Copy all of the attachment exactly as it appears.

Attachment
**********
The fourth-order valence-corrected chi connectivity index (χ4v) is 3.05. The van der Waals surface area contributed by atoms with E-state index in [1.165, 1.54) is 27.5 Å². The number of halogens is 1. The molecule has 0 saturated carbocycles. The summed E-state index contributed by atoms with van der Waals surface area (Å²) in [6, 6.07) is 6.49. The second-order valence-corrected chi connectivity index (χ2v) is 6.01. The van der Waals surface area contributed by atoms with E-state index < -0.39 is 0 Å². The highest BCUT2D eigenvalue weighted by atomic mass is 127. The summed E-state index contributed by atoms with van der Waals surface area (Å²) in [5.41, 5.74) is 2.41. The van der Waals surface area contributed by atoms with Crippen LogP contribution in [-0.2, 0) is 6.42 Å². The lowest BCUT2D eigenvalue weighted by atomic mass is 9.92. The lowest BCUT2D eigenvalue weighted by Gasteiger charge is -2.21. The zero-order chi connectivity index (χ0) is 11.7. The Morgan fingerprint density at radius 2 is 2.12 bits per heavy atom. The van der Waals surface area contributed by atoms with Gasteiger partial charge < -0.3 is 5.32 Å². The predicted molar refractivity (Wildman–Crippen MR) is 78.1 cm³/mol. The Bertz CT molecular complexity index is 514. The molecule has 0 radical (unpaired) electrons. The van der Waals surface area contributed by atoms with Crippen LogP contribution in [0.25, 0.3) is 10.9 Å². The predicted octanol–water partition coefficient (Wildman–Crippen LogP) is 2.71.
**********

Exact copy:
The fourth-order valence-corrected chi connectivity index (χ4v) is 3.05. The van der Waals surface area contributed by atoms with E-state index in [1.165, 1.54) is 27.5 Å². The number of halogens is 1. The molecule has 0 saturated carbocycles. The summed E-state index contributed by atoms with van der Waals surface area (Å²) in [6, 6.07) is 6.49. The second-order valence-corrected chi connectivity index (χ2v) is 6.01. The van der Waals surface area contributed by atoms with E-state index < -0.39 is 0 Å². The highest BCUT2D eigenvalue weighted by atomic mass is 127. The summed E-state index contributed by atoms with van der Waals surface area (Å²) in [5.41, 5.74) is 2.41. The van der Waals surface area contributed by atoms with Crippen LogP contribution in [-0.2, 0) is 6.42 Å². The lowest BCUT2D eigenvalue weighted by atomic mass is 9.92. The lowest BCUT2D eigenvalue weighted by Gasteiger charge is -2.21. The zero-order chi connectivity index (χ0) is 11.7. The Morgan fingerprint density at radius 2 is 2.12 bits per heavy atom. The van der Waals surface area contributed by atoms with Gasteiger partial charge < -0.3 is 5.32 Å². The predicted molar refractivity (Wildman–Crippen MR) is 78.1 cm³/mol. The Bertz CT molecular complexity index is 514. The molecule has 0 radical (unpaired) electrons. The van der Waals surface area contributed by atoms with Crippen LogP contribution in [0.25, 0.3) is 10.9 Å². The predicted octanol–water partition coefficient (Wildman–Crippen LogP) is 2.71.